Here are the places that we’ve visited the past years. Hope you can also drop by these amazing places with your family:

LA VIRGINIA RESORT

La Virginia is an 8-ha property full of  pools and various structured attractions, all overlooking Taal Volcano. It’s a little bit difficult to get to, considering how many transfers you need to take when you’re commuting. Renting a vehicle would be a very good idea when going to this place. Its popular among the locals so asking for directions should be no problem.

The resort has several sections, each with a unique theme. The one where we stayed in is called Casas de las Flores which features flowers. We stayed at the Orchid, which can house up to 15 to 20 pax. It is also airconditioned and got at least 3 comfort rooms. There are TV, ref and griller. There’s also the Karaoke machine which you can use for an additional fee of P1,000.00.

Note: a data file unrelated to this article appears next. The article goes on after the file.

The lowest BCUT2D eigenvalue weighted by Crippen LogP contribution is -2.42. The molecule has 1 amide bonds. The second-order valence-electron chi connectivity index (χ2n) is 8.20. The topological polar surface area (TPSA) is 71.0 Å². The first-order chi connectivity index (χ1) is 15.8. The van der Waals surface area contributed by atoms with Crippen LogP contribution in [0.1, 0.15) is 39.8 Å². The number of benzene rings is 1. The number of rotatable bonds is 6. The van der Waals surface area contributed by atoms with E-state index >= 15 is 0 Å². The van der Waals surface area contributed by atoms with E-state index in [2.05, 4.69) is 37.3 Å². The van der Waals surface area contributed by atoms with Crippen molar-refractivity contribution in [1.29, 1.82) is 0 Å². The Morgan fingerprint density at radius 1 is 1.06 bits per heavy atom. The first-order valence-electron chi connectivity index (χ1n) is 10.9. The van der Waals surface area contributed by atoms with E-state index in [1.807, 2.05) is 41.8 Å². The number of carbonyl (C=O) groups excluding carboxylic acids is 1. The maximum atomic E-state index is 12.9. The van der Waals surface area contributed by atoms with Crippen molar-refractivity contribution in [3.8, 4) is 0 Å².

La Virginia, Bronze Buddha Statue
The serenity of this giant bronze Buddha statue is further emphasize by the lush, green scenery from behind.
La Virginia, Pools and Cottages
The pool over at Casas delas Flores. This place must be so magical for children.
La Virginia, Concrete Hanging Bridge
Though most structures are made of concrete, the resort more than makes it up for the details and paints they put on each of the installation, like this hanging bridge right here.

One other section features a huge Buddha statue, with the green, lush woods as its background.  Then there’s a castle and Marvel superheroes. If you’re for something homegrown, there are accommodations designed after Ifugao houses.

La Virginia also has a hotel, an infinity pool and this concrete hanging bridge (if it’s your thing).

It’s a nice place to explore with the family, but be prepared with the steep slopes. They might really get your joints aching after a while.

But with a view this breathtaking, your trip would definitely be worth it.

View from La Virginia Resort, Batangas
Heart-stopping view of Taal. Isn’t it so perfect?

TALI BEACH

How about a staycation on one of ‘em huge townhouses? If you’re prepared to go the miles and hike up those steep slopes and trek down the beach front, then maybe a trip to Tali Beach may be good for you.